Most individuals understand that being charged with a crime can result in serious penalties. But what is almost equally as important to know is that penalties can be more severe if the charged individual has prior arrests or criminal convictions.
A Wisconsin man is currently facing over 19 years in prison after authorities claim he attempted to sell marijuana in a local bowling alley. Because of his prior offenses, the maximum penalty he could be sentenced to is greater than had he been a first-time offender.
According to local authorities, the man had been in the bowling alley with two other individuals. The man was allegedly overheard telling the two men that the deal was off because police officers had begun to approach the group. He then threw a small bag under his chair - a bag that was later found to be full of marijuana.
There was approximately 75 grams of marijuana in the small bag. Even possessing a small amount of marijuana can result in serious charges. In this case, the man was charged with a felony of possession with the intent to deliver.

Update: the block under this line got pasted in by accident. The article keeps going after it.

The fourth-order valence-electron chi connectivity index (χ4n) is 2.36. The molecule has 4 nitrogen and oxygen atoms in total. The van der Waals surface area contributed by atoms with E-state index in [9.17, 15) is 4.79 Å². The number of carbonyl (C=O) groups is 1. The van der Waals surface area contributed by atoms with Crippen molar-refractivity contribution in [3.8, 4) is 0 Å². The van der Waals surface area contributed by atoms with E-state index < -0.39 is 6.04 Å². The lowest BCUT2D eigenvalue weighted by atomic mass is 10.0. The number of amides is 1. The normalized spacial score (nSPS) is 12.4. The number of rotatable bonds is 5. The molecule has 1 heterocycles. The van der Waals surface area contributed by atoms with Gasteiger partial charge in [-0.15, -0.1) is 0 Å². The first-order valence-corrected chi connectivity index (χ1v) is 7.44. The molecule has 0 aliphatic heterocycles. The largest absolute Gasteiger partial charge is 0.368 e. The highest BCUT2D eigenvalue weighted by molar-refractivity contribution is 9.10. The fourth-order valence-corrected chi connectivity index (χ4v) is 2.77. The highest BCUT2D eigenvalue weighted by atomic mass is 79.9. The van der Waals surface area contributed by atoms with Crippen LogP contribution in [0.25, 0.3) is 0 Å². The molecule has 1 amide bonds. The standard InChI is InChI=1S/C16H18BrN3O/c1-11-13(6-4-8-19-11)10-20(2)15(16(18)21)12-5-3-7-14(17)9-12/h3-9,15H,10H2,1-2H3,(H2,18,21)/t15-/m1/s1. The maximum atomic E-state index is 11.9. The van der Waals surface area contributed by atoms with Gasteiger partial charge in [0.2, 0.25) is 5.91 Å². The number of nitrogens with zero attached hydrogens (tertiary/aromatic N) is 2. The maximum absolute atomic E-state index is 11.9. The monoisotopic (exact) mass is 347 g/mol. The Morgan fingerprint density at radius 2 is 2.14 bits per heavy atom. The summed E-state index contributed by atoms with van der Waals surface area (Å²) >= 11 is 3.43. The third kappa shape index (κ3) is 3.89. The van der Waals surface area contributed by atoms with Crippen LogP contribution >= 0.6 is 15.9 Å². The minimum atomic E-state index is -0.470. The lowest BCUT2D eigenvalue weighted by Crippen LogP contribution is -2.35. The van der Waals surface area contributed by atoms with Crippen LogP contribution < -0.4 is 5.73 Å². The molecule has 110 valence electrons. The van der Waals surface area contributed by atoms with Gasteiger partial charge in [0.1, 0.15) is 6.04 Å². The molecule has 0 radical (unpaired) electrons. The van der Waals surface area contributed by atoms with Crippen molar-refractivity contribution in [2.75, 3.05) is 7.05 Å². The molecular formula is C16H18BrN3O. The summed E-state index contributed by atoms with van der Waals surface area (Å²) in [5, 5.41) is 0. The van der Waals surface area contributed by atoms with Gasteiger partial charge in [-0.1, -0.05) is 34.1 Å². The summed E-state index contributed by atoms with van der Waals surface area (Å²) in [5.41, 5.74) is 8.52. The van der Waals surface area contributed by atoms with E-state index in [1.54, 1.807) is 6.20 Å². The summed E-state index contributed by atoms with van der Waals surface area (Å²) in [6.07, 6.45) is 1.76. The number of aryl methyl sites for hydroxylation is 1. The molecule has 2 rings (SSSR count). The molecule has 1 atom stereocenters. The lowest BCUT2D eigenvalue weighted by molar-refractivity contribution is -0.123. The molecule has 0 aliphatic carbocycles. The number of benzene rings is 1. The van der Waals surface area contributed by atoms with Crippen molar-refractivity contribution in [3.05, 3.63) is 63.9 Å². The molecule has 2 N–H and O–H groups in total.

The man is already facing a jury later next month in regards to previous charges of assault and battery. In the midst of that, he will begin the pretrial phase to deal with these new charges. In addition to the felony drug charge, the man was also charged with two counts of another felony.
Being convicted of any criminal charge can have an impact on one's future. Not only does a conviction mean a possible prison sentence, in some circumstances it can also limit future job opportunities and housing options. The consequences are serious and it is important to understand what options are available to defend against criminal charges.
Source: Portage Daily Register online, "Charges: Man tried to sell pot at Dells bowling alley," Shannon Green, 17 July 2011